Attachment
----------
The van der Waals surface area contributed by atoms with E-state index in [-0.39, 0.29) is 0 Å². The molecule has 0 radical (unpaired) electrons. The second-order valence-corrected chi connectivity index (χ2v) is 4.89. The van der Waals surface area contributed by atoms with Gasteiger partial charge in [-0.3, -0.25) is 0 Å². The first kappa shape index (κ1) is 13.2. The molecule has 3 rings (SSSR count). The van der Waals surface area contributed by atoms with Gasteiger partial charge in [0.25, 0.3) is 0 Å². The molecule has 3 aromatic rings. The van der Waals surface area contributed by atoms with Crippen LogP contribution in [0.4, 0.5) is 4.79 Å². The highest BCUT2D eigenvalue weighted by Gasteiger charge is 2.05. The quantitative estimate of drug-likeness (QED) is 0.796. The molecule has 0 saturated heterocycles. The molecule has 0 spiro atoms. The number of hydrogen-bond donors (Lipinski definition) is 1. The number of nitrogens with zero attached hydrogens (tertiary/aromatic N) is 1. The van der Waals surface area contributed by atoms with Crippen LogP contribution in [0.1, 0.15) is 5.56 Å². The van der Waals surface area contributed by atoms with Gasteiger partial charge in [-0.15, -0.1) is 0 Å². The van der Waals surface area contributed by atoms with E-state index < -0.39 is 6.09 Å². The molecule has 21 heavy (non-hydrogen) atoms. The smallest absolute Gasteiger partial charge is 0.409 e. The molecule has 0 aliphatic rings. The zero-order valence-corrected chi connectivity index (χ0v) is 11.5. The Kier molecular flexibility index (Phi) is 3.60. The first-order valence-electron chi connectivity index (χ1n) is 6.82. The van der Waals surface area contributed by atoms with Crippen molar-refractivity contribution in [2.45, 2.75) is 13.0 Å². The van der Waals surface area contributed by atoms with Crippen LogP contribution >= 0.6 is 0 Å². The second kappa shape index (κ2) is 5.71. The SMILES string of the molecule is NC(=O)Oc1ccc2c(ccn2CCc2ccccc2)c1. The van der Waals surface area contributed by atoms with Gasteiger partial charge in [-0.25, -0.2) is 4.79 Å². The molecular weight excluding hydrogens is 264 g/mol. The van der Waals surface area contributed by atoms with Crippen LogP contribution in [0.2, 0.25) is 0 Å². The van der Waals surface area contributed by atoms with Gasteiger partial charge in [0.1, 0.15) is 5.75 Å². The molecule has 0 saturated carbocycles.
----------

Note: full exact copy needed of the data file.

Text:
The van der Waals surface area contributed by atoms with E-state index in [-0.39, 0.29) is 0 Å². The molecule has 0 radical (unpaired) electrons. The second-order valence-corrected chi connectivity index (χ2v) is 4.89. The van der Waals surface area contributed by atoms with Gasteiger partial charge in [-0.3, -0.25) is 0 Å². The first kappa shape index (κ1) is 13.2. The molecule has 3 rings (SSSR count). The van der Waals surface area contributed by atoms with Gasteiger partial charge in [0.25, 0.3) is 0 Å². The molecule has 3 aromatic rings. The van der Waals surface area contributed by atoms with Crippen LogP contribution in [0.4, 0.5) is 4.79 Å². The highest BCUT2D eigenvalue weighted by Gasteiger charge is 2.05. The quantitative estimate of drug-likeness (QED) is 0.796. The molecule has 0 saturated heterocycles. The molecule has 0 spiro atoms. The number of hydrogen-bond donors (Lipinski definition) is 1. The number of nitrogens with zero attached hydrogens (tertiary/aromatic N) is 1. The van der Waals surface area contributed by atoms with Crippen LogP contribution in [0.1, 0.15) is 5.56 Å². The van der Waals surface area contributed by atoms with Gasteiger partial charge in [-0.15, -0.1) is 0 Å². The van der Waals surface area contributed by atoms with E-state index < -0.39 is 6.09 Å². The molecule has 21 heavy (non-hydrogen) atoms. The smallest absolute Gasteiger partial charge is 0.409 e. The molecule has 0 aliphatic rings. The zero-order valence-corrected chi connectivity index (χ0v) is 11.5. The Kier molecular flexibility index (Phi) is 3.60. The first-order valence-electron chi connectivity index (χ1n) is 6.82. The van der Waals surface area contributed by atoms with Crippen molar-refractivity contribution in [2.45, 2.75) is 13.0 Å². The van der Waals surface area contributed by atoms with Crippen LogP contribution >= 0.6 is 0 Å². The second kappa shape index (κ2) is 5.71. The SMILES string of the molecule is NC(=O)Oc1ccc2c(ccn2CCc2ccccc2)c1. The van der Waals surface area contributed by atoms with Gasteiger partial charge in [-0.25, -0.2) is 4.79 Å². The molecular weight excluding hydrogens is 264 g/mol. The van der Waals surface area contributed by atoms with Crippen LogP contribution in [0.2, 0.25) is 0 Å². The van der Waals surface area contributed by atoms with Gasteiger partial charge in [0.1, 0.15) is 5.75 Å². The molecule has 0 saturated carbocycles.